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Happiness in transition: the case of Kyrgyzstan

  • Ceema Namazie
  • Peter Sanfey

We analyse self-reported measures of satisfaction with life in a transition country, Kyrgyzstan, using 1993 household survey data. We test whether higher levels of satisfaction are associated with greater economic well-being. This hypothesis is strongly supported by the data. Unhappiness is prevalent among older people, the unemployed, and those who are divorced. There appears to be little correlation between happiness and either gender or education level. We find some evidence that income relativities, as measured by perceived position on the wealth ladder, also have a strong effect on life satisfaction.

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File URL: http://eprints.lse.ac.uk/6591/
File Function: Open access version.
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Paper provided by London School of Economics and Political Science, LSE Library in its series LSE Research Online Documents on Economics with number 6591.

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Length: 30 pages
Date of creation: Jul 1998
Date of revision:
Handle: RePEc:ehl:lserod:6591
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  1. Richard B. Freeman, 1977. "Job Satisfaction as an Economic Variable," NBER Working Papers 0225, National Bureau of Economic Research, Inc.
  2. Martin Raiser & Peter Sanfey, 1998. "Statistical review," The Economics of Transition, The European Bank for Reconstruction and Development, vol. 6(2), pages 537-548, November.
  3. Clark, Andrew E. & Oswald, Andrew J., 1996. "Satisfaction and comparison income," Journal of Public Economics, Elsevier, vol. 61(3), pages 359-381, September.
  4. Oswald, A.J., 1997. "Happiness and Economic Performance," Papers 18, Centre for Economic Performance & Institute of Economics.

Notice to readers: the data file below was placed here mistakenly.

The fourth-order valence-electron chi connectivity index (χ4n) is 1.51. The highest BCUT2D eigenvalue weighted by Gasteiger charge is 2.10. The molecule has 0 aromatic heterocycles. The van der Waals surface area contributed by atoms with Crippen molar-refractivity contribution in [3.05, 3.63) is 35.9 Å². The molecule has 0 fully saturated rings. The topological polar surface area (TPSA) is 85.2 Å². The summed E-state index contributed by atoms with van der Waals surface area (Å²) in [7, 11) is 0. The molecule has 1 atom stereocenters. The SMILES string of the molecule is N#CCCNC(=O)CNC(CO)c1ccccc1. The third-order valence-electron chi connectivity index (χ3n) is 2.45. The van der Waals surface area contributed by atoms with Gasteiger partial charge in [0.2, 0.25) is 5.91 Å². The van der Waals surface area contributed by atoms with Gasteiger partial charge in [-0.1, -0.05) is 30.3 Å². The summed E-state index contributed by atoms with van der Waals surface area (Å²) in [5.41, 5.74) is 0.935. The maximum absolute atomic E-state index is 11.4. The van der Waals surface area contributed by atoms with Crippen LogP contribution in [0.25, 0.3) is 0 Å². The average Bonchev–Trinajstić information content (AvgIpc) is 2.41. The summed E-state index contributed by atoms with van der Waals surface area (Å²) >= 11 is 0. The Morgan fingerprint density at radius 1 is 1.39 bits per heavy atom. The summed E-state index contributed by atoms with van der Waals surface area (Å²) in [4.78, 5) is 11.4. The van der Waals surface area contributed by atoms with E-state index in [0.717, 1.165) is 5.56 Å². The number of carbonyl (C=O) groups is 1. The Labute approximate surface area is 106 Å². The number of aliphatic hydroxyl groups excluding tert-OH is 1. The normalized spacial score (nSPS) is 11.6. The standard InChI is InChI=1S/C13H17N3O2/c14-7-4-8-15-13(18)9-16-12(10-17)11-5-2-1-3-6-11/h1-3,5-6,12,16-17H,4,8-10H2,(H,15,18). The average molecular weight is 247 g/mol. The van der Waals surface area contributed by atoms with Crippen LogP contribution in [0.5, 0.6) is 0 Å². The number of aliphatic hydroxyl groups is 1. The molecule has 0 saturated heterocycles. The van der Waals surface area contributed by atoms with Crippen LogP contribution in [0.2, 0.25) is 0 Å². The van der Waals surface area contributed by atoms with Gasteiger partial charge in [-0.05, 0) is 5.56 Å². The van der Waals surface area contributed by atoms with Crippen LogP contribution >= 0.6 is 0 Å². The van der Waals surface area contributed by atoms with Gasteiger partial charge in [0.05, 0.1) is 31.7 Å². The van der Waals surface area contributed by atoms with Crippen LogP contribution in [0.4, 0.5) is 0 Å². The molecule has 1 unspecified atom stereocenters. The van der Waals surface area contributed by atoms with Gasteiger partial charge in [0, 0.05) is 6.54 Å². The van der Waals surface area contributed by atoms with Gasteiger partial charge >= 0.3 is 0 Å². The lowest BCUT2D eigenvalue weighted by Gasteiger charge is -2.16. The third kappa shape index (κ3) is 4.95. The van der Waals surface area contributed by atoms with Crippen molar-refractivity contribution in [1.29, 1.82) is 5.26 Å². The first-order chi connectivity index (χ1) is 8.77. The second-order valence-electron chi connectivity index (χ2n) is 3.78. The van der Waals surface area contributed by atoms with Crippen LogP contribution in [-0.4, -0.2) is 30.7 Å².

5. ED Diener & Carol Diener, 1995. "The wealth of nations revisited: Income and quality of life," Social Indicators Research, Springer, vol. 36(3), pages 275-286, November.
  6. Morawetz, David, 1977. "Income Distribution and Self-Rated Happiness: Some Empirical Evidence," Economic Journal, Royal Economic Society, vol. 87(347), pages 511-22, September.
  7. Frank, Robert H, 1997. "The Frame of Reference as a Public Good," Economic Journal, Royal Economic Society, vol. 107(445), pages 1832-47, November.
  8. Winkelmann, Liliana & Winkelmann, Rainer, 1998. "Why Are the Unemployed So Unhappy? Evidence from Panel Data," Economica, London School of Economics and Political Science, vol. 65(257), pages 1-15, February.
  9. Ruut Veenhoven, 1996. "Developments in satisfaction-research," Social Indicators Research, Springer, vol. 37(1), pages 1-46, January.
  10. David G. Blanchflower & Richard Freeman, 1997. "The attitudinal legacy of Communist labor relations," Industrial and Labor Relations Review, ILR Review, Cornell University, ILR School, vol. 50(3), pages 438-459, April.
  11. Clark, Andrew E & Oswald, Andrew J, 1994. "Unhappiness and Unemployment," Economic Journal, Royal Economic Society, vol. 104(424), pages 648-59, May.
  12. George A. Akerlof & Andrew K. Rose & Janet L. Yellen, 1988. "Job Switching and Job Satisfaction in the U.S. Labor Market," Brookings Papers on Economic Activity, Economic Studies Program, The Brookings Institution, vol. 19(2), pages 495-594.
  13. Rafal Antczak & Marek Dabrowski, 1994. "Economic Reforms in Kyrgyzstan," CASE Network Studies and Analyses 0028, CASE-Center for Social and Economic Research.
  14. Blanchflower, D.G. & Oswald, A.J., 1997. "A Study of Labour Markets and Youth Unemployment in Eastern Europe," The Warwick Economics Research Paper Series (TWERPS) 499, University of Warwick, Department of Economics.
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